Fall Chancellor’s Town Hall at N.C. A&T Scores Big; Topics Hit Home With Young Women


Greensboro, N.C. (Sept. 13, 2017) – Though the fall Chancellor’s Town Hall at North Carolina Agricultural and Technical State University began at 6 p.m., Tuesday, Sept. 12, anxious students and university community members lined up outside Harrison Auditorium as early as two hours in advance.

The intimate conversation about women’s issues featuring actress and advocate Gabrielle Union, attorney and political strategist Angela Rye and global correspondent Lisa Ling, freely flowed from topics including the good, bad and misinterpretations of social media to the importance of self-worth, love and sisterhood to the emotional, mental and physical toil of rape and violence against women.

As soon as N.C. A&T alumna, Los Angeles-based television news reporter and the evening’s moderator, Danya Bacchus, introduced the night’s guests the auditorium erupted into applause, cheers and even screams. While each attendee undoubtedly had their favorite panelist, all seemed to be enthusiastic to be in the room and engaged in the dialogue.

Quickly jumping into the roles and effects of social media, it was clear the panelists wanted the audience to know reality is often viewed through a skewed and manipulated lens.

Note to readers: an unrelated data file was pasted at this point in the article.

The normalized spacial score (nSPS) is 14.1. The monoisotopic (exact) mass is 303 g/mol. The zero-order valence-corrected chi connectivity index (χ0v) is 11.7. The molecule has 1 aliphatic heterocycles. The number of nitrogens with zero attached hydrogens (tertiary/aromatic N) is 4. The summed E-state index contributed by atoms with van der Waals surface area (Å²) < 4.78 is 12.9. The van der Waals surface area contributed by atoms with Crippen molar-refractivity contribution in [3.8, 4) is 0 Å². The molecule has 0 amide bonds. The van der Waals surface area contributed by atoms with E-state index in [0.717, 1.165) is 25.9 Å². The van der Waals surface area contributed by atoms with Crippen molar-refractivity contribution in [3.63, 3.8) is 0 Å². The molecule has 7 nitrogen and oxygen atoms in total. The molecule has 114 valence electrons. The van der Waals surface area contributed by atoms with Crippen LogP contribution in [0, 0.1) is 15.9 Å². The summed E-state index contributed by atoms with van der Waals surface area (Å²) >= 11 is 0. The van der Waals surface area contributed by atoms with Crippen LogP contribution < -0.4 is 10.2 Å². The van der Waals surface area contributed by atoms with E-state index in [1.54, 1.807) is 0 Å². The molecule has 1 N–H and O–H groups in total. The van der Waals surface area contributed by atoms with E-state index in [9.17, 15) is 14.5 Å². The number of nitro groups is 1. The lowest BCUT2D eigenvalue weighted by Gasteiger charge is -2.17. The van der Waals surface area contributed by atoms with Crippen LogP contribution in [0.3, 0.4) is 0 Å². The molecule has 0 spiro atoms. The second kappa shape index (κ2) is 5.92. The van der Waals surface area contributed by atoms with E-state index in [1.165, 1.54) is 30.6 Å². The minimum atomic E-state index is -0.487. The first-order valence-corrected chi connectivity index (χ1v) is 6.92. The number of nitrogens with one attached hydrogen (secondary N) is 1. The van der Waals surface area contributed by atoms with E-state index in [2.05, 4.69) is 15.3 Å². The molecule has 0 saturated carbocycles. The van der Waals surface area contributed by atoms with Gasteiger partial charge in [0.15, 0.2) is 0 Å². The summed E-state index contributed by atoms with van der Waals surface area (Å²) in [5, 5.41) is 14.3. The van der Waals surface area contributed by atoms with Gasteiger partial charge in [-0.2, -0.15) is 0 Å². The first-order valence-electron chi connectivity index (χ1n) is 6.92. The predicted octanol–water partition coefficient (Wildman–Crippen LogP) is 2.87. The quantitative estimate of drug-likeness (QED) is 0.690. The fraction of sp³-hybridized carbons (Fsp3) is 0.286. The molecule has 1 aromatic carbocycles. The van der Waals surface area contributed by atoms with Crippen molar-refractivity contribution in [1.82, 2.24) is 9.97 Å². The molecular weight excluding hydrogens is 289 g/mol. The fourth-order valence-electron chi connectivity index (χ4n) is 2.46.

“You can’t compare yourself to someone else’s social media-filtered life,” said Union. “The cars, the houses, the cash, even the flawless look are most times a farce,” she added. And, “no one’s going to Snapchat their breakdown.”

From there, the conversation took many turns, but the town hall never lost the essence of what matters most to women, particularly young women of color.

Describing an incident in which Ling felt discriminated against, her response was to respectfully yet sternly stand her ground and fight for equality and parity.

“Women don’t stand up for themselves as they should,” said Ling. “I hope that changes with this generation.”

Bacchus spent Monday afternoon back in the classroom, only this time she was leading the charge. The 2004 graduate returned to the Department of Journalism and Mass Communication to speak to students about the professional world and her experiences.

Also candidly answering students’ questions, she admonished students to understand their value and teach others to understand it as well.

“Know your value and what you can offer that no one else can,” said Bacchus. “Tell 

yourself, ‘I am valuable and I am an asset.’”The sentiment was echoed and expanded by town hall panelists.

Sometimes all it takes is letting another woman know, “I see you and I’m here to lift you up,” said Union.    

And for some visibly moved attendees, that was all they needed to hear.